I have no fear of an "Expelled"-like distortion in this case--the questions were provided to me in advance, and I negotiated the terms of the release agreement and had my attorney review it. I have the right to use the full footage myself (to put on YouTube or otherwise distribute or broadcast), so if I were to find myself misrepresented through creative editing (which I don't believe will happen), I would be able to demonstrate it.
My involvement was requested because of the role I played in criticizing Plimer and certain of the Australian Skeptics for misrepresentations of the creationists, which I wrote about first in the article "Some Failures of Organized Skepticism" in The Arizona Skeptic, and later in "How Not to Argue with Creationists" in the Creation/Evolution journal, "How Not to Respond to Criticism" which is available online through the talkorigins.org website, and in my review of Plimer's book Telling Lies for God, on my website. In preparation for the interview, I dug out my file folders regarding these articles, which amounts to a stack of paper
about six inches thick. Reviewing the files, I re-read some of the correspondence I had with Mark Plummer, then president of the Victoria Branch of the Australian Skeptics, and former executive director of CSICOP (now CSI). At some point, I should put some of that stuff online--it was quite unbelievable.
I thought it went pretty well, though it took me several takes to get through some of the questions, and I didn't say everything I wanted to say. The one item that I kick myself for forgetting to say was to emphasize the point that Duane Gish, debater for young-earth creationism, has two things that he always refuses to debate--the age of the earth and flood geology. Those also happen to be the two main areas of positive claims that make up young-earth creationism, which he rules out of court at the start of every debate.
The interviewer, Tim, is a CMI supporter who once applied for a job with Answers in Genesis and is now happy that he didn't get it, since he feels he was deceived by them about their split from CMI. The cameraman, Mike, who was hired for this job, was also a Christian, but didn't seem to be a young-earth creationist. He frequently films both interviews and outdoor nature footage, often for science documentaries, and he expressed his love for knowledge and science. We had an interesting discussion after the interview about creationism, Christianity, and science.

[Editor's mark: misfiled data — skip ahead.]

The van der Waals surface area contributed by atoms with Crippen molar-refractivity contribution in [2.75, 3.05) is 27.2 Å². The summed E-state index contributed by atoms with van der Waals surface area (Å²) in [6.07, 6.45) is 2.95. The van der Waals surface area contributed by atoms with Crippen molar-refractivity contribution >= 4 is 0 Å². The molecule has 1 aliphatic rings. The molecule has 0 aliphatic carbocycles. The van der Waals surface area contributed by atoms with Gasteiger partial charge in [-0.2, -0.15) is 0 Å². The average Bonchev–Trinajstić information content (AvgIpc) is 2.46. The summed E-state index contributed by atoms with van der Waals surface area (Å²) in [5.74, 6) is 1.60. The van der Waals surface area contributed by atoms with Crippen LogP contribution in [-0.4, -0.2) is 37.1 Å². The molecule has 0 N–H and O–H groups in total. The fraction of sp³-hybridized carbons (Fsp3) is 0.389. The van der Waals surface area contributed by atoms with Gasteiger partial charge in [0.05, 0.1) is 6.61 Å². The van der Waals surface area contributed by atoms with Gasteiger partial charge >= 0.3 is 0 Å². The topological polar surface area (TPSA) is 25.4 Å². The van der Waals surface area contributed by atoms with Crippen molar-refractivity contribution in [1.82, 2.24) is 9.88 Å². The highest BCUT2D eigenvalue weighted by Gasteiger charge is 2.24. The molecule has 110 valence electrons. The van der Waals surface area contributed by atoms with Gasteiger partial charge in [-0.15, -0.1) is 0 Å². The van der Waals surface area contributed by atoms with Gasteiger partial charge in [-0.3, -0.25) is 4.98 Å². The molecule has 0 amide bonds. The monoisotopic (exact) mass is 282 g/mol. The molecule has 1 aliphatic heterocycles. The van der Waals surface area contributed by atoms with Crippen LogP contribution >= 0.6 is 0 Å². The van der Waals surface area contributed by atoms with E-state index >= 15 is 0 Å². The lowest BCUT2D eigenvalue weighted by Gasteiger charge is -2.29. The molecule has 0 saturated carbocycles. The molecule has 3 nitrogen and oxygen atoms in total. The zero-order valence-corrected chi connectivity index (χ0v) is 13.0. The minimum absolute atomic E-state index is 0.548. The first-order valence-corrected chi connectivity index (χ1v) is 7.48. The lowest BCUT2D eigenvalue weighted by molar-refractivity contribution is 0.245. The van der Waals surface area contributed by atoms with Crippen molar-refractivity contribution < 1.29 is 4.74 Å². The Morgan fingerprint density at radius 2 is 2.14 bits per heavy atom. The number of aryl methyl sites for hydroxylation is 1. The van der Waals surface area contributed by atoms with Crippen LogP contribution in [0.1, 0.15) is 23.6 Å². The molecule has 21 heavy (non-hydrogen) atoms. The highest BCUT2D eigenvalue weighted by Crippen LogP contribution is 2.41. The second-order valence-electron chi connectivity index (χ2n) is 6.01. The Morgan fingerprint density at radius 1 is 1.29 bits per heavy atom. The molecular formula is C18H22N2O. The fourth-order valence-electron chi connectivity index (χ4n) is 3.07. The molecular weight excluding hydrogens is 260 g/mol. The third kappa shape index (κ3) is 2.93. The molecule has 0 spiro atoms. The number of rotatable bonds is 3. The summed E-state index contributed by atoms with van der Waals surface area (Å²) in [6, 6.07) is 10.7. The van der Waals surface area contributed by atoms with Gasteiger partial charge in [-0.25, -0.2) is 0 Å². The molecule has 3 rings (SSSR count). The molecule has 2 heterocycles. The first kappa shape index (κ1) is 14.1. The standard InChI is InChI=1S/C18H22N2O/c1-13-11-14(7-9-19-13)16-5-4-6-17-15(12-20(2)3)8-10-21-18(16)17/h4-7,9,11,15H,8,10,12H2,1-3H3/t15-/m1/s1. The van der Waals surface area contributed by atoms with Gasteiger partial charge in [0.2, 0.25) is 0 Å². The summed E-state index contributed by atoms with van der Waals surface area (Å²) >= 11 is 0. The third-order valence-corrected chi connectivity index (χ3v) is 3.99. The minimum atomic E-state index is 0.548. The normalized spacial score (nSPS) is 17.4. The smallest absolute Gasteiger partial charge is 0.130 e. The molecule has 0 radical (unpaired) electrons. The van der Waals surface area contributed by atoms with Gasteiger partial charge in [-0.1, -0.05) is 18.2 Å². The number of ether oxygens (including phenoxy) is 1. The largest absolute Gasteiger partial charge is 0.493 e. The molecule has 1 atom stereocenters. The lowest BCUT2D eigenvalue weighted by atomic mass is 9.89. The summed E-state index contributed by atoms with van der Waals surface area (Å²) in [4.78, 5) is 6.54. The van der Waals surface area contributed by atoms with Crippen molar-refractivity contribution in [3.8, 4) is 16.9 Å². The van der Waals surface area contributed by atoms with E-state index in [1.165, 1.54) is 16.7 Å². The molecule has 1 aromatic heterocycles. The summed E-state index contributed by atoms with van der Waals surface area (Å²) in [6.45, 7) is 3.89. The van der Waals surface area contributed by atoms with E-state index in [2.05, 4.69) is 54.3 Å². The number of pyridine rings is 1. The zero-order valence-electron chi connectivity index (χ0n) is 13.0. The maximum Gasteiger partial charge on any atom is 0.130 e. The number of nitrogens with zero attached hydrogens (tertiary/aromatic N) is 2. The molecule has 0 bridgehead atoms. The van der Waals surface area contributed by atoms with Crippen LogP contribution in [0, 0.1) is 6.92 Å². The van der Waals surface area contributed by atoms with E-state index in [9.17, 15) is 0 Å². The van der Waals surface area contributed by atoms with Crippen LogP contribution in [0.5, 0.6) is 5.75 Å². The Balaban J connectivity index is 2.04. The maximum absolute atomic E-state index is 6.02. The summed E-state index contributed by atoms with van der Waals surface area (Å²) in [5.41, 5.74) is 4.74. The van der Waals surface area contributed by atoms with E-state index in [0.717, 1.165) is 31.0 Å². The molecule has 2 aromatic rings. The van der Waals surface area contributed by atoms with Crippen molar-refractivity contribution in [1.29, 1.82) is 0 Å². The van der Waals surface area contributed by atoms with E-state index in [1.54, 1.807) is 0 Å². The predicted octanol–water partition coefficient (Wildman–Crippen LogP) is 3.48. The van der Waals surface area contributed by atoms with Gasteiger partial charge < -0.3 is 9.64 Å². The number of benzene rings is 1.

Tim took the position that young-earth creationism is an essential part of Christianity, because God must have been able to communicate his word accurately in the first place, because Jesus endorsed the truth of Genesis, and because death before the Fall in Eden would imply that God didn't create a perfect universe. He also holds the position that only "operational science" is valid science--that which can take place in the laboratory and be "directly observed" (which philosophers of science know is very little, since instrument-assisted and even naked-eye observation is "theory-laden"). (Tim's view of science, where it came from, and what's wrong with it is the subject of Christopher Toumey's excellent book, God's Own Scientists: Creationists in a Secular World.) I pointed out to him that that's the kind of choice--young-earth creationism or atheism--that helped drive me to atheism.
Mike, by contrast, didn't think young-earth creationism was essential to Christianity, but that the discoveries of science open more possibilities for religious interpretation. Today, I agree with Mike--given what I know about religions and how they work, Christianity is not defined solely in terms of the content of the Bible, even for evangelical Christians. Fundamentalism as it exists today didn't exist until the early twentieth century. And even within evangelical Christianity, there are those who have argued very forcefully against young-earth creationism (I pulled out my copy of Daniel Wonderly's Neglect of Geologic Data: Sedimentary Strata Compared With Young Earth from the Interdisciplinary Biblical Research Institute, and could have also pointed to Davis Young and Howard Van Till's Science Held Hostage: What's Wrong with Creation Science and Evolutionism, or pointed to Mike Beidler's blog, "The Creation of an Evolutionist").
I think it's interesting that if all Christians took Tim's viewpoint rather than Mike's, there would probably be a lot more atheists and a lot fewer Christians.
UPDATE (January 1, 2009): I wrote up my initial reaction to the completed documentary here, and you can view the video yourself here.